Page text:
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Malaysia senior minister lodges police report over fake news that he does not welcome Singaporeans

Malaysia senior minister lodges police report over fake news that he does not welcome Singaporeans

Malaysian Senior Minister Ismail Sabri Yaakob. (File photo: Bernama)

PUTRAJAYA: Malaysian Senior Minister Ismail Sabri Yaakob has lodged a police report over rumours saying that he did not welcome Singaporeans into the country. 

Ismail Sabri, who is also defence minister, described the fake news as an action with ill-intent, which could cloud relations between both countries. 

READ: Safeguards needed before travel between Singapore and Malaysia can resume: Lawrence Wong 

“I have lodged reports with the police and the Malaysian Communications and Multimedia Commission (MCMC) to investigate (the issue) further,” he said in a news conference on Saturday (Jun 13). 

He added that Malaysia’s borders were still closed to all foreigners, including those from Singapore.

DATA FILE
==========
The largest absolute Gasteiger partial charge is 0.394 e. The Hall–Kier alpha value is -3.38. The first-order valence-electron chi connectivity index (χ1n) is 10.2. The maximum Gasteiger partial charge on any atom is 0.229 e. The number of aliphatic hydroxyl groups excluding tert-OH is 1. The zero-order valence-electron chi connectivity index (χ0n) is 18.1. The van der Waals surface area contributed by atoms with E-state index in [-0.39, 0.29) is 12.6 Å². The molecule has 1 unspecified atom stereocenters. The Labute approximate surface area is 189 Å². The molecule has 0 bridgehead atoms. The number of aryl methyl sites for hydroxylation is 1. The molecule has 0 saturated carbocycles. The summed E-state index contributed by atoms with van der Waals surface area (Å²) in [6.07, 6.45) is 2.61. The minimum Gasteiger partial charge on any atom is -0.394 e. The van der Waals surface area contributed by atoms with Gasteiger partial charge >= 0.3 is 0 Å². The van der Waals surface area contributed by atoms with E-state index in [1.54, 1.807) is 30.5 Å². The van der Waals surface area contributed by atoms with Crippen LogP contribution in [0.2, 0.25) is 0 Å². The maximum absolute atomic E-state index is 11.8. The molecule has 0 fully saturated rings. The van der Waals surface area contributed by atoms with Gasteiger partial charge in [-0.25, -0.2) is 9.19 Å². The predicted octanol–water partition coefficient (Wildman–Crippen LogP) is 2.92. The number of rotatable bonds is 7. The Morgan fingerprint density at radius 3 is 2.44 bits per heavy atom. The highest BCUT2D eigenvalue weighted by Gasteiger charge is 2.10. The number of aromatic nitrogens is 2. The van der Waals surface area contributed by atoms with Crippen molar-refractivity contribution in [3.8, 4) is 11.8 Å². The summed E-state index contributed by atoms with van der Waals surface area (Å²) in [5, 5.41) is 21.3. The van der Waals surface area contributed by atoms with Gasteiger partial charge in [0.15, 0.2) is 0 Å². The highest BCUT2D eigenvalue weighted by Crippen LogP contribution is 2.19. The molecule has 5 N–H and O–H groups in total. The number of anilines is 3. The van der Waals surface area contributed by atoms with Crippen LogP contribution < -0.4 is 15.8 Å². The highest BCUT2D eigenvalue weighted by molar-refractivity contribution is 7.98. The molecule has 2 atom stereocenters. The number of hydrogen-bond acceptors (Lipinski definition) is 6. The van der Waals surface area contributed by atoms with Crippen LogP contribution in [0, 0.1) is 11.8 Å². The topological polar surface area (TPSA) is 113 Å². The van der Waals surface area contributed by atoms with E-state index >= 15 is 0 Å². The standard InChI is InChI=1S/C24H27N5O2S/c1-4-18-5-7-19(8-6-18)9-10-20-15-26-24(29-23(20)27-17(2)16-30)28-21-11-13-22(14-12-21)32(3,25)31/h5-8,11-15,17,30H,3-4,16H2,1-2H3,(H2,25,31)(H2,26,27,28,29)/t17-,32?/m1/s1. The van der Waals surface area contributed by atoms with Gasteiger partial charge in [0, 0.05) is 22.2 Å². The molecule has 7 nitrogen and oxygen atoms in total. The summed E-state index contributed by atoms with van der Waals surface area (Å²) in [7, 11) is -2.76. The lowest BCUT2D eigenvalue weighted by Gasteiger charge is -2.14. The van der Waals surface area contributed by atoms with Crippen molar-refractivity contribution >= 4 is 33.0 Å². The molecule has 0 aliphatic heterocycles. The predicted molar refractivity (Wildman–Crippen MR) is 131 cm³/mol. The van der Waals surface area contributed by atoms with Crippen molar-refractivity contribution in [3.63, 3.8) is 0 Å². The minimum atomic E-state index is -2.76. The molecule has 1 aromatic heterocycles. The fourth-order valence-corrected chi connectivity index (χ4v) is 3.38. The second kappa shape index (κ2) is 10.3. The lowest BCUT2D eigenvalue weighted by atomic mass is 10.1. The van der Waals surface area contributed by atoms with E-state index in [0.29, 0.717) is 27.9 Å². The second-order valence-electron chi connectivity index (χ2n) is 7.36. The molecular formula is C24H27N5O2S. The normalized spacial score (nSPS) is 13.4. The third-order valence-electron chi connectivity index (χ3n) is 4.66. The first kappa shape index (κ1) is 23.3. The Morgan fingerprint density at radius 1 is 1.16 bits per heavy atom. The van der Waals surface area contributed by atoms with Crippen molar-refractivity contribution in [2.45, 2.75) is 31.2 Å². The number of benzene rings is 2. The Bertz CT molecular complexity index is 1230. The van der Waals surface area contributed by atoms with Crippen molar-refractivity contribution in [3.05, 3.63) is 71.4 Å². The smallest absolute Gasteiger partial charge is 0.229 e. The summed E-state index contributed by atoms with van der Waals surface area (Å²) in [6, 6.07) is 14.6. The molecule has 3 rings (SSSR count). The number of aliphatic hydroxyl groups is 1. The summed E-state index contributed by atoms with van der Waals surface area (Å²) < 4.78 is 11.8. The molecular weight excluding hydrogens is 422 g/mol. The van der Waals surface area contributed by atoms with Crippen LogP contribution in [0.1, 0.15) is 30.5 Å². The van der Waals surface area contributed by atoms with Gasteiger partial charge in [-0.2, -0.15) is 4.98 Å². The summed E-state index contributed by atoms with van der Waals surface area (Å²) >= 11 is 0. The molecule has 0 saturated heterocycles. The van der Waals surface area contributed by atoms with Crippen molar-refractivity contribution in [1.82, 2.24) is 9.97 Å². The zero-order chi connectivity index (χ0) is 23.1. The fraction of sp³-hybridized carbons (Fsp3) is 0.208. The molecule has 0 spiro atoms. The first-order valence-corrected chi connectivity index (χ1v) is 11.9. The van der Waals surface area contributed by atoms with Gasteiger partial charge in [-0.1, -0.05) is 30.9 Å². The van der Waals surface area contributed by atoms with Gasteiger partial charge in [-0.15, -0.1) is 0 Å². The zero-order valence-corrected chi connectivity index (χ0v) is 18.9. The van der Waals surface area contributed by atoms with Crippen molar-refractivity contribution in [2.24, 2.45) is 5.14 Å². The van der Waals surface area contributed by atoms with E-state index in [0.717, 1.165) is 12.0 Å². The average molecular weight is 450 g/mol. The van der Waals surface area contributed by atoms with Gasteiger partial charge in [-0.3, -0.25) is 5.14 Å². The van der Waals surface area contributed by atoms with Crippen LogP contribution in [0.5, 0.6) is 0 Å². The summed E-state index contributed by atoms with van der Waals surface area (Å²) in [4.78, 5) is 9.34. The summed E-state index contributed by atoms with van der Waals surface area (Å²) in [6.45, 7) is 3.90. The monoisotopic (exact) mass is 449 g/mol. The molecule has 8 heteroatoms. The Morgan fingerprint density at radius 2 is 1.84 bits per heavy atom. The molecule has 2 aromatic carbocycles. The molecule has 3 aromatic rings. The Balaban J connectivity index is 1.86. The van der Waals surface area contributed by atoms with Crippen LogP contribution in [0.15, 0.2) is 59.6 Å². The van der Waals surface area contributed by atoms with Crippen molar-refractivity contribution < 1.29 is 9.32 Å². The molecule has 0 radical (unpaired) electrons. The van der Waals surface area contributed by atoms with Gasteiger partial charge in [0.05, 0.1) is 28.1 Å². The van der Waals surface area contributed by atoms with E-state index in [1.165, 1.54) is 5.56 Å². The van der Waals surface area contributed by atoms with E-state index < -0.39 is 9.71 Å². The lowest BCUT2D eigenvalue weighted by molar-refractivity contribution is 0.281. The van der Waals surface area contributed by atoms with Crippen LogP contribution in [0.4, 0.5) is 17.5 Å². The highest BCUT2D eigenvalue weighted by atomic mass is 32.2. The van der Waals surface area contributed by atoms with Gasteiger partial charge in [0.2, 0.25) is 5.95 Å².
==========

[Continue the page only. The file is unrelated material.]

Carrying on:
“The fake news apparently said I issued a statement that there is no need for Singaporeans to come to Malaysia if they merely wanted to fill petrol, wash cars, have dinners, and so on.”

The rumour was disseminated in audio and visual format with a voice dub, Ismail Sabri said.

READ: ‘I eat one meal a day’ - Some Malaysians who lost their jobs in Singapore left stranded and cash-strapped

“I know Malaysians may recognise my voice, but Singaporeans who are not watching the daily media conference may not realise it is fake,” he added.

Earlier this week, Ismail Sabri said the special ministerial meeting on the implementation of movement control order (MCO) had agreed to allow Malaysians to travel to and fro for work between Johor Bahru and Singapore

“We are ready to ensure that they take COVID-19 tests ... If that is the condition required by the Singaporean government, that they take swab tests, we agree,” he said. 

The senior minister said that with industries in Singapore operating again, they have requested for their Malaysian employees, who are in Johor Bahru, to commute to Singapore for work.


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